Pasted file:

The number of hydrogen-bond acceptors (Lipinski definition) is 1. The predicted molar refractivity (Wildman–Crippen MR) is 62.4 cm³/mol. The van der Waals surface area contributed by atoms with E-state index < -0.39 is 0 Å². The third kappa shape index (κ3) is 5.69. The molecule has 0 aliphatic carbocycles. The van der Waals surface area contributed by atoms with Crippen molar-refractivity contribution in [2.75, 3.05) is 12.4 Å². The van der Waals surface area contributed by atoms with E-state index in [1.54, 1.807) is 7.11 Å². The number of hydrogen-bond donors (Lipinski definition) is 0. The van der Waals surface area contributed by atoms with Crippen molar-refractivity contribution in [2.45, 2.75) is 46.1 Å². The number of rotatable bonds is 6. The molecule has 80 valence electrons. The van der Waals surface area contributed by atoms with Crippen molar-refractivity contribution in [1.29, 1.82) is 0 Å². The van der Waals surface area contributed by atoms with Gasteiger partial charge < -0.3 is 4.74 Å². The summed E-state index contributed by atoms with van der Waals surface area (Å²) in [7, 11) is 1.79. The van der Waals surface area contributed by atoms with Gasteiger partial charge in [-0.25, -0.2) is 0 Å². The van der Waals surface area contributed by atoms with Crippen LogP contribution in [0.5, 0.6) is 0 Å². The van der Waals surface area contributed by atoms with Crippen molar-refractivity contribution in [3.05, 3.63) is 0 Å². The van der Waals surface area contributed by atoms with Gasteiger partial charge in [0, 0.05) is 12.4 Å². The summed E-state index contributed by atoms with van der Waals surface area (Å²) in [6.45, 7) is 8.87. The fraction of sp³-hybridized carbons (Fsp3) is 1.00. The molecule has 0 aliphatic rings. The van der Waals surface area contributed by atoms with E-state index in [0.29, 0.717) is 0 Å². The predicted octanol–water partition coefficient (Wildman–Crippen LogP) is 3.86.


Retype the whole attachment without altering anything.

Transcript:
The number of hydrogen-bond acceptors (Lipinski definition) is 1. The predicted molar refractivity (Wildman–Crippen MR) is 62.4 cm³/mol. The van der Waals surface area contributed by atoms with E-state index < -0.39 is 0 Å². The third kappa shape index (κ3) is 5.69. The molecule has 0 aliphatic carbocycles. The van der Waals surface area contributed by atoms with Crippen molar-refractivity contribution in [2.75, 3.05) is 12.4 Å². The van der Waals surface area contributed by atoms with E-state index in [1.54, 1.807) is 7.11 Å². The number of hydrogen-bond donors (Lipinski definition) is 0. The van der Waals surface area contributed by atoms with Crippen molar-refractivity contribution in [2.45, 2.75) is 46.1 Å². The number of rotatable bonds is 6. The molecule has 80 valence electrons. The van der Waals surface area contributed by atoms with Crippen molar-refractivity contribution in [1.29, 1.82) is 0 Å². The van der Waals surface area contributed by atoms with Gasteiger partial charge < -0.3 is 4.74 Å². The summed E-state index contributed by atoms with van der Waals surface area (Å²) in [7, 11) is 1.79. The van der Waals surface area contributed by atoms with Gasteiger partial charge in [-0.25, -0.2) is 0 Å². The van der Waals surface area contributed by atoms with Crippen LogP contribution in [0.5, 0.6) is 0 Å². The van der Waals surface area contributed by atoms with Crippen molar-refractivity contribution in [3.05, 3.63) is 0 Å². The van der Waals surface area contributed by atoms with Gasteiger partial charge in [0, 0.05) is 12.4 Å². The summed E-state index contributed by atoms with van der Waals surface area (Å²) in [6.45, 7) is 8.87. The fraction of sp³-hybridized carbons (Fsp3) is 1.00. The molecule has 0 aliphatic rings. The van der Waals surface area contributed by atoms with E-state index in [0.29, 0.717) is 0 Å². The predicted octanol–water partition coefficient (Wildman–Crippen LogP) is 3.86.